Infineon to Boost Investment in Semiconductor Technologies in the Year Ahead

October 19, 2021 by Shannon Cuthrell

Chip giant Infineon is planning a significant boost to its investments in factory expansions over the next year.

German semiconductor giant Infineon Technologies recently announced it’s increasing its expansion-related investments to 2.4 billion euros (or about $2.7 billion USD) over the next year.

Infineon’s new chip factory in Villach, Austria. (Photo courtesy of Infineon Technologies)

The announcement was made earlier this month at Infineon’s Capital Markets Day event, in which it confirmed its preliminary fiscal year 2021 guidance with 1.6 billion euros in investments to property, plants and equipment, and other costs. The investments planned for 2022 mark a 50% jump from that figure, as the company secures more production capacity to meet growing market demand. 

Infineon is also forecasting 2021 revenues topping 11 billion euros (or $12.7 billion USD), up from 8.5 billion euros reported in 2020.

A slide from Infineon’s series of presentations to investors in October. (Image via Infineon)

In a statement, Infineon CEO Reinhard Ploss cited carbon emissions reduction and the demand for secure and smart-connected systems as major trends across semiconductor end-markets, feeding into Infineon’s upcoming growth plans.

“Infineon is successfully managing the cycle and has leading positions in multiple markets with long-duration structural growth drivers,” Ploss added. “2022 is shaping up to be a strong year; we are continuing our profitable growth journey and sustainable value creation.”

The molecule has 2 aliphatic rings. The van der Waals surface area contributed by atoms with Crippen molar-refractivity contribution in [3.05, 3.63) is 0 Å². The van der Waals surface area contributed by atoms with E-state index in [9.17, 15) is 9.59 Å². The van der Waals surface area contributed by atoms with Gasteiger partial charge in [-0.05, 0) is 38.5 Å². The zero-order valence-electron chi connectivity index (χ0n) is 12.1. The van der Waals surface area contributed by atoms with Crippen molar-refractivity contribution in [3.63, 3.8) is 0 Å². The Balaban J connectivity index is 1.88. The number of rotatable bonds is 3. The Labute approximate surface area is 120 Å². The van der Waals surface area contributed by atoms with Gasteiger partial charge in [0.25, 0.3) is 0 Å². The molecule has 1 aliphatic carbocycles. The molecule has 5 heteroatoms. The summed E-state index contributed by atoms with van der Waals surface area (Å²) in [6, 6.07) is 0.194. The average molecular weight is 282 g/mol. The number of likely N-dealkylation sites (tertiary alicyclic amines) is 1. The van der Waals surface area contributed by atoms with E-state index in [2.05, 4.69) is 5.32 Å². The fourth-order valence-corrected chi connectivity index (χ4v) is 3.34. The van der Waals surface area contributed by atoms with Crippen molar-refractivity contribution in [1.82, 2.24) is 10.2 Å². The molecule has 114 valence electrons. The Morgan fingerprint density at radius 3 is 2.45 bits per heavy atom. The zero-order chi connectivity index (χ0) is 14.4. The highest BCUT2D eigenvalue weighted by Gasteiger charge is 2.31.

Infineon CFO Sven Schneider told Reuters that the investments would initially focus on the company’s existing plants. While the company is considering adding more capacity, Schneider said it’s too early to make a decision. 

One presentation on Capital Markets Day noted expansions to Infineon’s SiC (Silicon Carbide) and GaN (Gallium Nitride) production plants, to meet the growing demand for power electronics materials. It recently opened a 300-mm wafer factory in Villach, Austria, reflecting an investment of 1.6 billion euros. The presentation also mentioned expansions at its site in Kulim, Malaysia.

A slide from Infineon’s series of presentations to investors in October. (Image via Infineon)

Despite strong market demand, Infineon’s overall revenue only grew by 1% in the third quarter of 2021. The company attributed the limited growth to pandemic-related constrictions on its Malaysian manufacturing capacity and the historic winter storm in Austin, Texas, last February. These issues primarily impacted its automotive and power and sensor systems segments, which recorded revenue declines of 1% and 4%, respectively. Both segments account for the bulk of Infineon’s group-wide revenue, with automotive claiming 44% and power and sensor systems claiming 28%. 

Still, revenue in Infineon’s industrial power control and connected secure systems segments grew by 14% and 5%, respectively, in the third quarter.